Western and U.S. mainstream media repeatedly report any real or alleged increase in kidnappings, murders, repressions of suspected jihadists and their families, but they never report on the increase in the number of jihadi terrorist attacks. The fact is that the number of jihadi terrorist attacks has increased continuously since 2006; this year in particular. The Western media bias is simply a mirror opposite reflection of Russian media bias.

One alternative explanation of attacks on activists and journalists like Estemirova is that the jihadists themselves have carried out some of them, precisely because they know the Western media and the most radical Russian liberals will immediately blame Kadyrov and/or Putin. But this possibility could never be mentioned in the Western mainstream media because for them the Caucasus Emirate and its cadre of zealous jihadists do not exist.

In an unbiased media universe, stories like the Estemirova murder and the Caucasus jihadis would get much more equal coverage. This begs the question: If the Western media is free and independent and the Russian media is state-owned, why is the level of bias on both sides not so very different? This would be the subject of media dissertation and cannot be addressed here.

Writing in the Washington Post, Tatyana Lokshina wrote: “We Russians have a saying: The dogs bark, and the caravan moves on. Europe and the United States have found it convenient to let Chechnya slip off the agenda in their meetings with Russian policymakers. The dogs are barking.”

Let the dogs bark and Chechnya be put back on the West’s agenda, but let the dogs bark about the whole complex of issues and not just those facing Chechnya but the entire North Caucasus – first and foremost, the jihadi threat.


Gordon Hahn propagates views streamlined with the Kremlin. His comments reveal the argumentation of the current Russian leadership regarding the Caucasus and the problems caused in the area by their rule. I must make a few remarks.

First, let us look at the magnitude of casualties in the North Caucasus, so that we would not miss the forest for the trees. There are quite adequate estimates telling us that the “short victorious wars” started by Yeltsin and Putin have caused a death toll of 260,000 people, among them some 42,000 children. The overwhelming majority are ordinary civilians, women, children, and old people.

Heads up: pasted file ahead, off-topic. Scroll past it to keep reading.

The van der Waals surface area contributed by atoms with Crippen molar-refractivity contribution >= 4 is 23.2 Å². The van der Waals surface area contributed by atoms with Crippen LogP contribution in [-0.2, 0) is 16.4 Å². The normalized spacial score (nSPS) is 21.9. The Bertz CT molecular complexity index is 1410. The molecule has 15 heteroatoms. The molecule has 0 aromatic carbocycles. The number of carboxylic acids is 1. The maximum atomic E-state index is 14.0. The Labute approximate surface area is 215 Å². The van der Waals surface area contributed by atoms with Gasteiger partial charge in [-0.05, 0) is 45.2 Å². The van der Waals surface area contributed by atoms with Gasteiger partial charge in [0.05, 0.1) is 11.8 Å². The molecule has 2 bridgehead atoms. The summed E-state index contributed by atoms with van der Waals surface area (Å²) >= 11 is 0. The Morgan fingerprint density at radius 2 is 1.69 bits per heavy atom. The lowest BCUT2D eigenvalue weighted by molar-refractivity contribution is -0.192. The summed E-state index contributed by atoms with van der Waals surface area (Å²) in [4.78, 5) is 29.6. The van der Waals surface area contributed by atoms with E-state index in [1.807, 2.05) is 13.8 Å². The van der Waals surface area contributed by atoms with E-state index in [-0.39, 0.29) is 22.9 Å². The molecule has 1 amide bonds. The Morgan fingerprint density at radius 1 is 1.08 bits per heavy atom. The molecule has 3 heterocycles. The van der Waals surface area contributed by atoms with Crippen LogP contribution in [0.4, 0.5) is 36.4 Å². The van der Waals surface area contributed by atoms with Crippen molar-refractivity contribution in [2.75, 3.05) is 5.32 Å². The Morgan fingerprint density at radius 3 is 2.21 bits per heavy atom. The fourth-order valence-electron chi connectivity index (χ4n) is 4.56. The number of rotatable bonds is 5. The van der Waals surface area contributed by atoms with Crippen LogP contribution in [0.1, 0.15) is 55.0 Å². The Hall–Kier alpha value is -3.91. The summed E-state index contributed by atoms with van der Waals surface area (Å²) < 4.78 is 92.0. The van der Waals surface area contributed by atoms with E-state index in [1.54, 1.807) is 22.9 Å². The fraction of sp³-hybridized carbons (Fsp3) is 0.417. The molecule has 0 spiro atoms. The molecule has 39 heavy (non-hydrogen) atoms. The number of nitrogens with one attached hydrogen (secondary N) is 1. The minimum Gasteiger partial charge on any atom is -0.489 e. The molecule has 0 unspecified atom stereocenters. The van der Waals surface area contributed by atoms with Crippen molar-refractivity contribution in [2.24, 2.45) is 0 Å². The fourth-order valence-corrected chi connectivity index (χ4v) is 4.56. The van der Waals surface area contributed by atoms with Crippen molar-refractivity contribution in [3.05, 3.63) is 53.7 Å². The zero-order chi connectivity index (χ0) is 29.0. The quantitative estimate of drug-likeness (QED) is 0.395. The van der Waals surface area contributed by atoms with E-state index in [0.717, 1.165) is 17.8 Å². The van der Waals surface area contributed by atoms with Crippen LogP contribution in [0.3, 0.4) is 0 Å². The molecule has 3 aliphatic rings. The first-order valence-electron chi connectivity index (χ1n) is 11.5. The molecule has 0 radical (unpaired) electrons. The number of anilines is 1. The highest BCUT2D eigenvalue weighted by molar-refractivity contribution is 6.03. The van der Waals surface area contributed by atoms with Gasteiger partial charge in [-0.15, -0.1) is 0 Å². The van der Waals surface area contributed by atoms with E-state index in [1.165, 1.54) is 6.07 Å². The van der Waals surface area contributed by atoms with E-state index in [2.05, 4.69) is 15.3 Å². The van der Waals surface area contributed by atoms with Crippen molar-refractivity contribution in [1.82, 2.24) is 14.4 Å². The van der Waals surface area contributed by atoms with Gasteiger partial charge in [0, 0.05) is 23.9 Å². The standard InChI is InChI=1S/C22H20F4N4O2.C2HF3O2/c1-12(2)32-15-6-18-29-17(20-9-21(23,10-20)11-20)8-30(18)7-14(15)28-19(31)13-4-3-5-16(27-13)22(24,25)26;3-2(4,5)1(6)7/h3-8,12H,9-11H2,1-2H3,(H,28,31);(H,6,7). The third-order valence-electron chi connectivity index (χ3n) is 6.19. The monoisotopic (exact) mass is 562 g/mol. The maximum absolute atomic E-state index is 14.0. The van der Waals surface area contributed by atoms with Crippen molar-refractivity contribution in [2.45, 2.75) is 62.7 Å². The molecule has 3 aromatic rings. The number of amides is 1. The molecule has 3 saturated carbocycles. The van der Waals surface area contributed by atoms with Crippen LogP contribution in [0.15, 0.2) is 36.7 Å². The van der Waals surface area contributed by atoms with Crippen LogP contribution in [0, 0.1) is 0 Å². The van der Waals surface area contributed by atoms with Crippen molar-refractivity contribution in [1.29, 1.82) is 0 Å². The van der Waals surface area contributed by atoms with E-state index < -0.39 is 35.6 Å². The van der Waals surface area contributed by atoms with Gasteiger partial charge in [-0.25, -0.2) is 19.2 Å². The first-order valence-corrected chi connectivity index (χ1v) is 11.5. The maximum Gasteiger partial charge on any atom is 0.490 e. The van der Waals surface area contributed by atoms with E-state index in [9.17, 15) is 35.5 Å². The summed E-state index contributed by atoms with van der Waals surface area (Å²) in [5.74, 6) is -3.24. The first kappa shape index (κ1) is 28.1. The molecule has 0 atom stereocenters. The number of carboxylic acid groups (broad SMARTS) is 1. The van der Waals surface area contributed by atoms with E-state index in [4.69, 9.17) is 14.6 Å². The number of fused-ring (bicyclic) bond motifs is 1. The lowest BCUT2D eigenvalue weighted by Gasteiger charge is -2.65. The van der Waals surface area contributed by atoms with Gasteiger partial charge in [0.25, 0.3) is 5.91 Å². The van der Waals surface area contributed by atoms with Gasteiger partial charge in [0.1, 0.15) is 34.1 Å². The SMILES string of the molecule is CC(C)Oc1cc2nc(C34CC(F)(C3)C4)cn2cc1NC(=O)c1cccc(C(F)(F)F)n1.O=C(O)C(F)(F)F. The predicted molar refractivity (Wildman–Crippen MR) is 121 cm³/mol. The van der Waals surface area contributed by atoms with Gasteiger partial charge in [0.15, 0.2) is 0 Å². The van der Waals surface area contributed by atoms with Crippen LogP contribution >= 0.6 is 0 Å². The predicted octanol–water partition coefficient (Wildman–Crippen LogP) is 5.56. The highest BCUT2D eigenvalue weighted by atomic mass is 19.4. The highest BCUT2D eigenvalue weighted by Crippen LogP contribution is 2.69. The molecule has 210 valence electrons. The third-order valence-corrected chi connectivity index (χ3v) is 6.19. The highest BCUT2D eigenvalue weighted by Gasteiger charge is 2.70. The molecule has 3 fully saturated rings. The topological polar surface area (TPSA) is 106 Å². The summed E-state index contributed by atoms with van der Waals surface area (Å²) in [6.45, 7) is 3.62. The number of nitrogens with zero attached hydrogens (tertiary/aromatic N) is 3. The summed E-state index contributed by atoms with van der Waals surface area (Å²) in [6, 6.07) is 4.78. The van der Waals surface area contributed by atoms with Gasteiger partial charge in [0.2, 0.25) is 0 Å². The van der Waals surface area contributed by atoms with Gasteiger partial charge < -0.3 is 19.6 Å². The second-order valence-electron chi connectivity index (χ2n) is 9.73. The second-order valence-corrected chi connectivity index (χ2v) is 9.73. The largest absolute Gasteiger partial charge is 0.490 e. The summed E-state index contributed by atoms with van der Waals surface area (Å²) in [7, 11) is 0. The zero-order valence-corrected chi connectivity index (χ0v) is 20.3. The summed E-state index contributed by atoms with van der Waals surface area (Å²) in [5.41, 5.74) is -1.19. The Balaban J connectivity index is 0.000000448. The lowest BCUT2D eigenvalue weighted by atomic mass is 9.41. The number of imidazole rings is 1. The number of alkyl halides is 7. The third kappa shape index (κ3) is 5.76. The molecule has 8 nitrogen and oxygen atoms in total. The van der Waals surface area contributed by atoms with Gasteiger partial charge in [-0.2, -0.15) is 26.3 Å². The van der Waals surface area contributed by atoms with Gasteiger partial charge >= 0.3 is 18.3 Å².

Maybe these figures are exaggerated, but the truth will not be revealed before investigations of mass graves are carried out. Russia has not allowed such investigations so far.

The magnitude of the death toll in Chechnya allows us, without hesitation, to speak about a genocide. One quarter of the population has been murdered. The ethnic cleansing which occured in Bosnia 1992-95 has also been regarded to meet the terms defining genocide.

According to recent calculations, the death toll of the Bosnian genocide was minor compared to the fate of the Chechens – less than 100,000 killed, less than 40% of the killed were civilians, and the population was around 4 million before the war, out of which 2-3% were killed. By all measures, Chechnya and the Chechen people has encountered a far worse catastrophe, which has been imposed on them by Russia.

Analysing the present situation in the Caucasus without mentioning, by a single word, this genocide will make any analysis lop-sided and all conclusions defective.

Mr Hahn calls, without any hesitation, the Mujahideen terrorists. But even the figures he presents show that the Mujahideen mainly have strictly military goals; well over 90% of the victims of their attacks are military or paramilitary personnel.

The figures mentioned above tell us who has been killing civilians en masse. For me, a good definition of a terrorist is a person who kills innocent civilians in order to achieve political goals. Such a definition leaves us without any doubts whom to call terrorist in the present North Caucasus.

For sure, there are also other terrorists in the North Caucasus than the Russian siloviki. In modern world it is quite an amazing deed to make terrorism structural state policy – rewarding the worst perpetrators as “heroes of Russia” and giving complete impunity to officials, whatever crimes against humanity they may have committed.

I suppose this is the main ingredient in the harsh critique against Russia and their marionettes in the North Caucasus.

Mr Hahn is talking about “jihadists” in order to attach prejudiced perceptions on the resistance fighters. He forgets that this fight against the invaders has been going on for almost 400 years, several centuries before Al-Qaida was born.

Basically this fight, the Caucasian Gazavat, is an anti-colonial war against intruders and foreign oppressors. Colonialsim is an obsolete phenomenon in the modern world – almost the only place this relict from dark history still is flourishing is the North Caucasus.

We all know that this situation will not be a long-term reality, sooner or later Russia has to withdraw from the Caucasus. The civilian Russian population, who still lived in Caucasus one or two decades ago, has already left the area, as evidenced by available census data.

The ultimate solution to all problems in the North Caucasus is a withdrawal of all Russian military forces from the area. The Caucasians deserve, as all other peoples in the world, “respect for the principle of equal rights and self-determination of peoples” according to the first Article of the Charter of the United Nations.

Mikael Storsjö